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Frozen Synapse Review | The Social Wetwork

Jonathan Lester
Frozen Synapse, Indie Games, Mode 7 Games, PC games, Social network, Strategy games

Frozen Synapse Review | The Social Wetwork

Platform: PC

Developer: Mode 7 Games

Score: 10/10

Every once in a while, an unassuming game casually saunters out of left field and completely reinvents its genre. Freed from the restrictive bottom lines and marketing committees of the AAA industry, the Indie scene tends to provide these breakthrough hits - and it's up to us players to take notice and support these innovative new experiences once they land.

Frozen Synapse is one of those games. Rejoice, armchair generals, because strategy may never be the same again.

As you may already know from our beta preview, Frozen Synapse is a streamlined isometric strategy game that occupies an interesting middle ground between tense hardcore troop commands and fun casual thrills. Imagine a turn-based version of Counterstrike with a hint of Syndicate and you'll be somewhere near the mark. Each player controls a small team of operatives with randomly-assigned weaponry on procedurally-generated maps, making for an experience that constantly encourages users to switch up their tactics and respond to unpredictable situations. Controlling your units is as simple as designating waypoints, facing, stance and rules of engagement through accessible menus, meaning that players can focus on positions and high level decisions rather than grappling with a counter-intuitive interface. An crisp wireframe presentation provides a double punch of visual immediacy and mimimalist good looks.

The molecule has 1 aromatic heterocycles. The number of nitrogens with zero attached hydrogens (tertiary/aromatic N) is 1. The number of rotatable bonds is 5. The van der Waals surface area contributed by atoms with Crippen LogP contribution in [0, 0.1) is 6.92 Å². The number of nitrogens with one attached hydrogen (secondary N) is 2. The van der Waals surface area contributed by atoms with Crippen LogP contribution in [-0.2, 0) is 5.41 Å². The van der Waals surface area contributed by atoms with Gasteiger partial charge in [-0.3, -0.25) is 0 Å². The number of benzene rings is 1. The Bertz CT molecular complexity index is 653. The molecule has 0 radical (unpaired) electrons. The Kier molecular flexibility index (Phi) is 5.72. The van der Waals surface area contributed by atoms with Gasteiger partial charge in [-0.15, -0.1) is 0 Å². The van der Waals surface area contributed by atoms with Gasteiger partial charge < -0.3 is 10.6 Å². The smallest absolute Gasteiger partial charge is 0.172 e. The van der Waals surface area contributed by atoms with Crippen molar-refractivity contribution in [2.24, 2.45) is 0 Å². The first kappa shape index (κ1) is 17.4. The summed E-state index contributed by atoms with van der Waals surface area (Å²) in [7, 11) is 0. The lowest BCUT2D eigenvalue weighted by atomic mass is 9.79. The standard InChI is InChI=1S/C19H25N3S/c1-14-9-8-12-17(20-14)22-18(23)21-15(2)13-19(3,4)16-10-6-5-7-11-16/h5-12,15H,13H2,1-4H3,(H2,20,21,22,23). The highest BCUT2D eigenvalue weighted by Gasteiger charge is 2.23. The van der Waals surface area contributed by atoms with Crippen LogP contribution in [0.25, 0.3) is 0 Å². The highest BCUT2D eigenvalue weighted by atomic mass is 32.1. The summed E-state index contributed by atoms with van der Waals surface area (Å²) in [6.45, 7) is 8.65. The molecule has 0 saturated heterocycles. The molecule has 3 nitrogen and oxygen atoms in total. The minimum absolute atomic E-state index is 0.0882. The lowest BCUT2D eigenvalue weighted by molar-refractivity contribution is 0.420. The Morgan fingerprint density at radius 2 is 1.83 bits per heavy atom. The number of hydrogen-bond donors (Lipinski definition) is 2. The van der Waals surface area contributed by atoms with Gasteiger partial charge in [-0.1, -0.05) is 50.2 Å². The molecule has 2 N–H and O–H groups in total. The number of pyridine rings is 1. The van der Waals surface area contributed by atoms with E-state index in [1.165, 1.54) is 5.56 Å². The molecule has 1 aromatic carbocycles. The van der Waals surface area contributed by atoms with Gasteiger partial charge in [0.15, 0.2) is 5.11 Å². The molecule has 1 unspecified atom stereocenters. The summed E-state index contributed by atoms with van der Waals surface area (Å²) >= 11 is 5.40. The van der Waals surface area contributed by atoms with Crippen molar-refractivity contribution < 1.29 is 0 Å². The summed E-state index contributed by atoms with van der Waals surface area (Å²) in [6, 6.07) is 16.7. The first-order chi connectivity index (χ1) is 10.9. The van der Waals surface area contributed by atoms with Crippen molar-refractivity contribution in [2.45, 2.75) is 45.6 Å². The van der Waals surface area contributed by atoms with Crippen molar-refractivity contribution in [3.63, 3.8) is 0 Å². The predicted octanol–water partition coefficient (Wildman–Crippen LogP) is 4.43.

Frozen Synapse Review | The Social Wetwork

Once each side has locked in their moves (which can be simulated beforehand), ten seconds of real-time action plays out as each unit goes about their objectives and engages targets based on their ROE. Since Frozen Synapse takes its cues from realistic shooters, a single shot is usually enough to down a target, and stationary units crouched behind cover have a distinct advantage against carelessly-positioned enemies out in the open. Each weapon, from devastating shotguns, medium range assault rifles and hilariously indiscriminate rocket launchers, presents a wildly different set of opportunities and drawbacks... and mean that you'll need to use each one effectively as you play the hand you're dealt.

This card game reference is no idle accident. Frozen Synapse also incorporates a number of elements from popular card games such as Bridge and Poker. As well as being "dealt" a random hand of weapons and maps, each player can 'bid' on areas to defend or an amount of land they think they can conquer. The player who bids the most gets to take on the objective, but the larger their offer, the more difficult it is to successfully complete their mission.

Frozen Synapse Review | The Social Wetwork

Most card games hands only take a few minutes play, and Frozen Synapse successfully does away with the tedious turtling and build-up that tends to dominate the strategy genre. Completing a round only takes a few minutes, and the turn-based style allows you to simultaneously engage in multiple battles and return to each one in your spare time. More on that later.